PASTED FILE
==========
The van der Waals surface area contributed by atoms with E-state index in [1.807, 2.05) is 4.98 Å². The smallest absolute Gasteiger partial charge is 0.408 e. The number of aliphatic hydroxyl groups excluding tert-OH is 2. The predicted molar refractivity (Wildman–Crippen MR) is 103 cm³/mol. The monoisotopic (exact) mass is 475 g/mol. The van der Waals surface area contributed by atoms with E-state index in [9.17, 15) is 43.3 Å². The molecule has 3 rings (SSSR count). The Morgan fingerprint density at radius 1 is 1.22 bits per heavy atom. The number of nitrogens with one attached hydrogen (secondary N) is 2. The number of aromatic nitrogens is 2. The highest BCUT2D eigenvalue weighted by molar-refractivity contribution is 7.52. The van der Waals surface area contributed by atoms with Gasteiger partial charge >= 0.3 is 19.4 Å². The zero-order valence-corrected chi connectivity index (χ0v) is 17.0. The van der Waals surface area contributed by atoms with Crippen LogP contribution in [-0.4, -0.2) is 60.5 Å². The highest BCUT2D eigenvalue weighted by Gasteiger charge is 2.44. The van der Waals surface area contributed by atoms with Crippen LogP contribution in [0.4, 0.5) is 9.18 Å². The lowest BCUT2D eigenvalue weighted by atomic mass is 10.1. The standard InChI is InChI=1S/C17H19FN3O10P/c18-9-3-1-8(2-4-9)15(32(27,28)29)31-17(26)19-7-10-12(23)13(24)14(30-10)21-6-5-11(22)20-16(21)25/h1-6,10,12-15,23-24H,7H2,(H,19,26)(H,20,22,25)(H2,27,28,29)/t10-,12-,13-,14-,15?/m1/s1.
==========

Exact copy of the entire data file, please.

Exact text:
The van der Waals surface area contributed by atoms with E-state index in [1.807, 2.05) is 4.98 Å². The smallest absolute Gasteiger partial charge is 0.408 e. The number of aliphatic hydroxyl groups excluding tert-OH is 2. The predicted molar refractivity (Wildman–Crippen MR) is 103 cm³/mol. The monoisotopic (exact) mass is 475 g/mol. The van der Waals surface area contributed by atoms with E-state index in [9.17, 15) is 43.3 Å². The molecule has 3 rings (SSSR count). The Morgan fingerprint density at radius 1 is 1.22 bits per heavy atom. The number of nitrogens with one attached hydrogen (secondary N) is 2. The number of aromatic nitrogens is 2. The highest BCUT2D eigenvalue weighted by molar-refractivity contribution is 7.52. The van der Waals surface area contributed by atoms with Gasteiger partial charge >= 0.3 is 19.4 Å². The zero-order valence-corrected chi connectivity index (χ0v) is 17.0. The van der Waals surface area contributed by atoms with Crippen LogP contribution in [-0.4, -0.2) is 60.5 Å². The highest BCUT2D eigenvalue weighted by Gasteiger charge is 2.44. The van der Waals surface area contributed by atoms with Crippen LogP contribution in [0.4, 0.5) is 9.18 Å². The lowest BCUT2D eigenvalue weighted by atomic mass is 10.1. The standard InChI is InChI=1S/C17H19FN3O10P/c18-9-3-1-8(2-4-9)15(32(27,28)29)31-17(26)19-7-10-12(23)13(24)14(30-10)21-6-5-11(22)20-16(21)25/h1-6,10,12-15,23-24H,7H2,(H,19,26)(H,20,22,25)(H2,27,28,29)/t10-,12-,13-,14-,15?/m1/s1.